Just a few weeks into reading it, I was transferred to Oman for an upstart contract. Once there, I had more free time, but since it was a huge change for me, I lacked the motivation to study. Something about going from a furnished flat in Kuwait to an eight-man tent in Oman that bothers a man to the point that he lacks drive and determination for a time. When I decided to pick up my studies, I decided to do it through CBT (computer based training). Still, until this point, I had not managed to break into the IT field no matter how hard I pushed.
I found a small company called PrepLogic (now LearnSmart) that offered a buffet of video certification training for two years for $3,000. I took it! I knocked out my A+ certification within six more months of starting to study again. Alas, this did nothing to advance my career, no matter how many jobs I applied for on Dice.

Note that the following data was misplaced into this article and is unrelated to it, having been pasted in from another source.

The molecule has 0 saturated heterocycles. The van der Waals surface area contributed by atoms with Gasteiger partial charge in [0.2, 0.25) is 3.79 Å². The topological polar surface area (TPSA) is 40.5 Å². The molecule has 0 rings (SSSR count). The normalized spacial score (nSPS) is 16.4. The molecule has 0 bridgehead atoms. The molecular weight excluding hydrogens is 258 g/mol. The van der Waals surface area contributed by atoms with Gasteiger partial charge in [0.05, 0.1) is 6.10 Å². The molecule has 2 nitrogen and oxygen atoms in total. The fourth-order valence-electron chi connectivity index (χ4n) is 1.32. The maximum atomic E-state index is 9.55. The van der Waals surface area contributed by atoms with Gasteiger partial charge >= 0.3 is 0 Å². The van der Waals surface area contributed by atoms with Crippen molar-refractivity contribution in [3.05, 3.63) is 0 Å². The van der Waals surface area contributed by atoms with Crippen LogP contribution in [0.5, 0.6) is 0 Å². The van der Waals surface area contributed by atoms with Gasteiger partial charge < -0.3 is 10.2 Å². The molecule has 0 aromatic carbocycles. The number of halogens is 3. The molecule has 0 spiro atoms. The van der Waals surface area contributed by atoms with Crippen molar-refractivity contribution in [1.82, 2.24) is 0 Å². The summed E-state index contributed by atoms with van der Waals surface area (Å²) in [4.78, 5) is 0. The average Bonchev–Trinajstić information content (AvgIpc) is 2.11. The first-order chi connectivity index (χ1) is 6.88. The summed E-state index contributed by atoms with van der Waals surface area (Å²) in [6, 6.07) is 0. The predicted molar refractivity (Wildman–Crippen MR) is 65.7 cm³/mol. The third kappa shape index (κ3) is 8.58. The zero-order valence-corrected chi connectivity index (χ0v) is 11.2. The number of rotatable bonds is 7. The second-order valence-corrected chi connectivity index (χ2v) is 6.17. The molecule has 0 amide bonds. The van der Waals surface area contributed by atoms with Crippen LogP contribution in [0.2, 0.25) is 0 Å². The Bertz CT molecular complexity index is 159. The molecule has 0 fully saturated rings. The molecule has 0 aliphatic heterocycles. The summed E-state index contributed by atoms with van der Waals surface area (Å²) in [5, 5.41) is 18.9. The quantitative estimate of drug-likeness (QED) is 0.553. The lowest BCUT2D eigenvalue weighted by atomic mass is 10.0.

Close to nine months later I took my Network+ test and passed it. At this point, I was handling daily IT tasks for our work area due to the former technician finishing his contract and going back to the States. I wrote this up as experience on my resume that I was sending out. At that time, a manager from another contract spoke with me about the work I was doing. He liked me, but said I lacked experience — even with my certifications.
About half a year later, my resume passed that manager’s desk with more experience, and he picked me up for a starting-level technician job.
Now, here I am today, sitting in a small office with one other technician, who is my supervisor.